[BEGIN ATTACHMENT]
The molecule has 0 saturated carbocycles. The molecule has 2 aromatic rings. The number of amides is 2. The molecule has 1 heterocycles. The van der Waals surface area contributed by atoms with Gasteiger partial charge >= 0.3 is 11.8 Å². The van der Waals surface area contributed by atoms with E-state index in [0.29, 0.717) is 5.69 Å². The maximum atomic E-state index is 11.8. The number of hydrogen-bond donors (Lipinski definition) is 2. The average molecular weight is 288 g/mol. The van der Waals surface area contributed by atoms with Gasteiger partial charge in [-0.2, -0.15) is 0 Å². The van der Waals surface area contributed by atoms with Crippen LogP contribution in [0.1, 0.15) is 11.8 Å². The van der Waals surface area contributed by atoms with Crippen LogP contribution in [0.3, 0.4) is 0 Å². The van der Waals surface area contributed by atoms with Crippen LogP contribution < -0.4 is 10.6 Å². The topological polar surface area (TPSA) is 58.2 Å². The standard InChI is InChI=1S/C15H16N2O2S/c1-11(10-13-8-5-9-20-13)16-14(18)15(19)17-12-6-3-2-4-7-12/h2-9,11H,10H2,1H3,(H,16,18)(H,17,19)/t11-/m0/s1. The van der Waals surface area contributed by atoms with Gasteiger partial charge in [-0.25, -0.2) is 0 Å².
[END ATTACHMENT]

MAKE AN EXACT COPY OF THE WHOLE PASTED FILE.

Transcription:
The molecule has 0 saturated carbocycles. The molecule has 2 aromatic rings. The number of amides is 2. The molecule has 1 heterocycles. The van der Waals surface area contributed by atoms with Gasteiger partial charge >= 0.3 is 11.8 Å². The van der Waals surface area contributed by atoms with E-state index in [0.29, 0.717) is 5.69 Å². The maximum atomic E-state index is 11.8. The number of hydrogen-bond donors (Lipinski definition) is 2. The average molecular weight is 288 g/mol. The van der Waals surface area contributed by atoms with Gasteiger partial charge in [-0.2, -0.15) is 0 Å². The van der Waals surface area contributed by atoms with Crippen LogP contribution in [0.1, 0.15) is 11.8 Å². The van der Waals surface area contributed by atoms with Crippen LogP contribution in [0.3, 0.4) is 0 Å². The van der Waals surface area contributed by atoms with Crippen LogP contribution < -0.4 is 10.6 Å². The topological polar surface area (TPSA) is 58.2 Å². The standard InChI is InChI=1S/C15H16N2O2S/c1-11(10-13-8-5-9-20-13)16-14(18)15(19)17-12-6-3-2-4-7-12/h2-9,11H,10H2,1H3,(H,16,18)(H,17,19)/t11-/m0/s1. The van der Waals surface area contributed by atoms with Gasteiger partial charge in [-0.25, -0.2) is 0 Å².